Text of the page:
The relative importance of plasticity versus genetic differentiation in explaining between population differences; a meta‐analysis

Megan A. Stamp, Jarrod D. Hadfield

Research output: Contribution to journalLetterpeer-review

Abstract

Both plasticity and genetic differentiation can contribute to phenotypic differences between populations. Using data on non‐fitness traits from reciprocal transplant studies, we show that approximately 60% of traits exhibit co‐gradient variation whereby genetic differences and plasticity‐induced differences between populations are the same sign. In these cases, plasticity is about twice as important as genetic differentiation in explaining phenotypic divergence. In contrast to fitness traits, the amount of genotype by environment interaction is small. Of the 40% of traits that exhibit counter‐gradient variation the majority seem to be hyperplastic whereby non‐native individuals express phenotypes that exceed those of native individuals. In about 20% of cases plasticity causes non‐native phenotypes to diverge from the native phenotype to a greater extent than if plasticity was absent, consistent with maladaptive plasticity. The degree to which genetic differentiation versus plasticity can explain phenotypic divergence varies a lot between species, but our proxies for motility and migration explain little of this variation.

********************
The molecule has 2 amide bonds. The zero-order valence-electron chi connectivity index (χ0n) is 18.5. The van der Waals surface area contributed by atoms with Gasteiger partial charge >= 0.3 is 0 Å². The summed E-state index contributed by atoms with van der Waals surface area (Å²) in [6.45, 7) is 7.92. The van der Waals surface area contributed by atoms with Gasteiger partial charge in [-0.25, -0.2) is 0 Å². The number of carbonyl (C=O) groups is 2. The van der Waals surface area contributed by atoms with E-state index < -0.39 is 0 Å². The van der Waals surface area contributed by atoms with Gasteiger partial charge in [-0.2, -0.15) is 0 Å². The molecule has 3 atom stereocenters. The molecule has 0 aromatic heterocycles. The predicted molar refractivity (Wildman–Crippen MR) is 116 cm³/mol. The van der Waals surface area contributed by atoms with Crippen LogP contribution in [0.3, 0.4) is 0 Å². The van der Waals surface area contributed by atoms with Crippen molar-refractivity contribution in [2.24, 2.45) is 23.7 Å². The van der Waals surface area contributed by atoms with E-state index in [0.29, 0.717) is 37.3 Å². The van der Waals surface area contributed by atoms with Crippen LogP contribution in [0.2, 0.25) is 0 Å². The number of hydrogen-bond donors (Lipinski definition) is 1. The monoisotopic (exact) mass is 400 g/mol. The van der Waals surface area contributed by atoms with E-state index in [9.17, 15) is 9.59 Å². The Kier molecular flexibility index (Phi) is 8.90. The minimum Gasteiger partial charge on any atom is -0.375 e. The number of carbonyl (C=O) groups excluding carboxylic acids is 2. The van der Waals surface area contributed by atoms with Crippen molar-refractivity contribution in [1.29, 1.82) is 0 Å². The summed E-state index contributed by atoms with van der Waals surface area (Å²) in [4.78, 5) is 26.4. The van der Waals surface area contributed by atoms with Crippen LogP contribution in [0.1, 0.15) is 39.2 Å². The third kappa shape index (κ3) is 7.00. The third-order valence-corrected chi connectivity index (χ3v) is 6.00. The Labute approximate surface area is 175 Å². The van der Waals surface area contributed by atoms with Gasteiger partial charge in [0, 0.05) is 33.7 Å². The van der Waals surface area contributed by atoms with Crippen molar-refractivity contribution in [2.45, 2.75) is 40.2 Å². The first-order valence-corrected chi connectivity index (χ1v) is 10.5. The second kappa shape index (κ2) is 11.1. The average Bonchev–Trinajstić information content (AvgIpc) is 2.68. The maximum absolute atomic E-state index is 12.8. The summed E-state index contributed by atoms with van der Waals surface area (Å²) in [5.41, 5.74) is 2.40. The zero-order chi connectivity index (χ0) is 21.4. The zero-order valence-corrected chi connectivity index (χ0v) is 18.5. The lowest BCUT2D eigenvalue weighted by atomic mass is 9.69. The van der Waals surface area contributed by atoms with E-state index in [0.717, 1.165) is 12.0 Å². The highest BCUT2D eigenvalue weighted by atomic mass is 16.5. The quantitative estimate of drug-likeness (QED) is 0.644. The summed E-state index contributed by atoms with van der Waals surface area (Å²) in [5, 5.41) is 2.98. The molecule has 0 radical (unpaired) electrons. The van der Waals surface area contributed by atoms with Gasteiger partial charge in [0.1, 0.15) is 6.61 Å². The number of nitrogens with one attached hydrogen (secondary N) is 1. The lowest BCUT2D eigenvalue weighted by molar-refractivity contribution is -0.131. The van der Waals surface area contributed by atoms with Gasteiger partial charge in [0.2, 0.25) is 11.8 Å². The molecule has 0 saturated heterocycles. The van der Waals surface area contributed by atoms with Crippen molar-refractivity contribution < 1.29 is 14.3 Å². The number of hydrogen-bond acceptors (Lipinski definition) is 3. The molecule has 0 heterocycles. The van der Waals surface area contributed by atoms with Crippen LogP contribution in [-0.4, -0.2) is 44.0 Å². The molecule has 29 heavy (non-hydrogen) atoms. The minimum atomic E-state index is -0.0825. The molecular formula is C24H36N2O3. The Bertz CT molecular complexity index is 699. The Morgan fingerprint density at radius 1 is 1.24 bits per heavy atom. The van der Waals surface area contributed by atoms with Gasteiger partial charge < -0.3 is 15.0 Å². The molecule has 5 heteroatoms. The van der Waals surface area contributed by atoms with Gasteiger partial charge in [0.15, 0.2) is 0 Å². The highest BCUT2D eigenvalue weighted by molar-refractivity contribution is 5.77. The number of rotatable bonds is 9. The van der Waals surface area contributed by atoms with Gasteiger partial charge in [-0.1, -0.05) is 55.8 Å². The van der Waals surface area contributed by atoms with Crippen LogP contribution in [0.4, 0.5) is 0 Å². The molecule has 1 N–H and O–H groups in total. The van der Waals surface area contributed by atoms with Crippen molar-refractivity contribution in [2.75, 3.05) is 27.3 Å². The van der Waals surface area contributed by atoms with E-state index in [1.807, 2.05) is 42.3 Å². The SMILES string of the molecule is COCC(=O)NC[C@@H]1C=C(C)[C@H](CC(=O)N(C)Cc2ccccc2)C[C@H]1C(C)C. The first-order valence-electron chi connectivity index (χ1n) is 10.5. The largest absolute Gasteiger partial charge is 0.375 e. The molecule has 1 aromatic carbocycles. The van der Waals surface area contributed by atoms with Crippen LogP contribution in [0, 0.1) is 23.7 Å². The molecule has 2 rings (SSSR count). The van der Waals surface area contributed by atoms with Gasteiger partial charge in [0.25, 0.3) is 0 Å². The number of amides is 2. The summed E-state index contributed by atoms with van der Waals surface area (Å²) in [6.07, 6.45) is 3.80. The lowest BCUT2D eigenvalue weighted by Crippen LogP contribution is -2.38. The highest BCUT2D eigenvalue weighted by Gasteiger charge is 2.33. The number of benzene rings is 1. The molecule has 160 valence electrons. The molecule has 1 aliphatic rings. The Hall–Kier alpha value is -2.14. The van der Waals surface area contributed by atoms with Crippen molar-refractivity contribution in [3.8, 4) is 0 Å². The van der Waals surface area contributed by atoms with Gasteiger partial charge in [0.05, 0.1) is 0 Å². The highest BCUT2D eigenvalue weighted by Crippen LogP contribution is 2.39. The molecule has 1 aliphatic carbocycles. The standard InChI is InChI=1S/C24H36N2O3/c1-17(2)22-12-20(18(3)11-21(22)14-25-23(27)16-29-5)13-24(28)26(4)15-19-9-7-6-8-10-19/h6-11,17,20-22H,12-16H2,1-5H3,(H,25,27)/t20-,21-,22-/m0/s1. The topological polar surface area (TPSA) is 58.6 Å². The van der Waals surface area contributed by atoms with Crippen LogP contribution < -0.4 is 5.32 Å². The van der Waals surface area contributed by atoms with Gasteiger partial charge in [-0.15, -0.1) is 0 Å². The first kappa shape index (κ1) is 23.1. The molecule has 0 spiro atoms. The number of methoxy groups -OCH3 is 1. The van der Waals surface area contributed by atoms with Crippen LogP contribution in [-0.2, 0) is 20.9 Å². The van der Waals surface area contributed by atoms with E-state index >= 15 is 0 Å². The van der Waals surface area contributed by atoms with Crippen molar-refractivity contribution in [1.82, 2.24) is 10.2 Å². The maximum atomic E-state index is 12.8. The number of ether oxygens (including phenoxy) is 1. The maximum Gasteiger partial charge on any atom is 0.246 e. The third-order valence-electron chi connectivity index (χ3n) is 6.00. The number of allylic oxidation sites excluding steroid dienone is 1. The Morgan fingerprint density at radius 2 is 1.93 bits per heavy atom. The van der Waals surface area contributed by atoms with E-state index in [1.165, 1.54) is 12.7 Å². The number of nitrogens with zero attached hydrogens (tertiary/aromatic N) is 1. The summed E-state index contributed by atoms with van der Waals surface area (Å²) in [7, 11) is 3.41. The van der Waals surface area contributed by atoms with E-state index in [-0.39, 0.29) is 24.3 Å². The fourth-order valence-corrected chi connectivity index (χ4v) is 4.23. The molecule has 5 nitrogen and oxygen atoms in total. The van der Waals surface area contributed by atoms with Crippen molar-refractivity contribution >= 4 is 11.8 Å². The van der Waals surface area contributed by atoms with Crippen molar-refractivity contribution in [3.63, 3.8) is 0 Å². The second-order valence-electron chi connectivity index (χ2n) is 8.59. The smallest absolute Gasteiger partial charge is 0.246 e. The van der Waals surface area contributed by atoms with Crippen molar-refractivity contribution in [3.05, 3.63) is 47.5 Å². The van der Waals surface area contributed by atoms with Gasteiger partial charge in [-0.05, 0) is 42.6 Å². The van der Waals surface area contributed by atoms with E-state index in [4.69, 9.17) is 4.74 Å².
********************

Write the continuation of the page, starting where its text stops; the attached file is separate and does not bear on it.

Original languageEnglish
Pages (from-to)1432–1441
Number of pages10
JournalEcology Letters
Volume23
Issue number10
Early online date12 Jul 2020
DOIs
Publication statusPublished - 1 Oct 2020

Keywords

  • counter-gradient variation
  • gene flow
  • local adaptation
  • phenotypic plasticity

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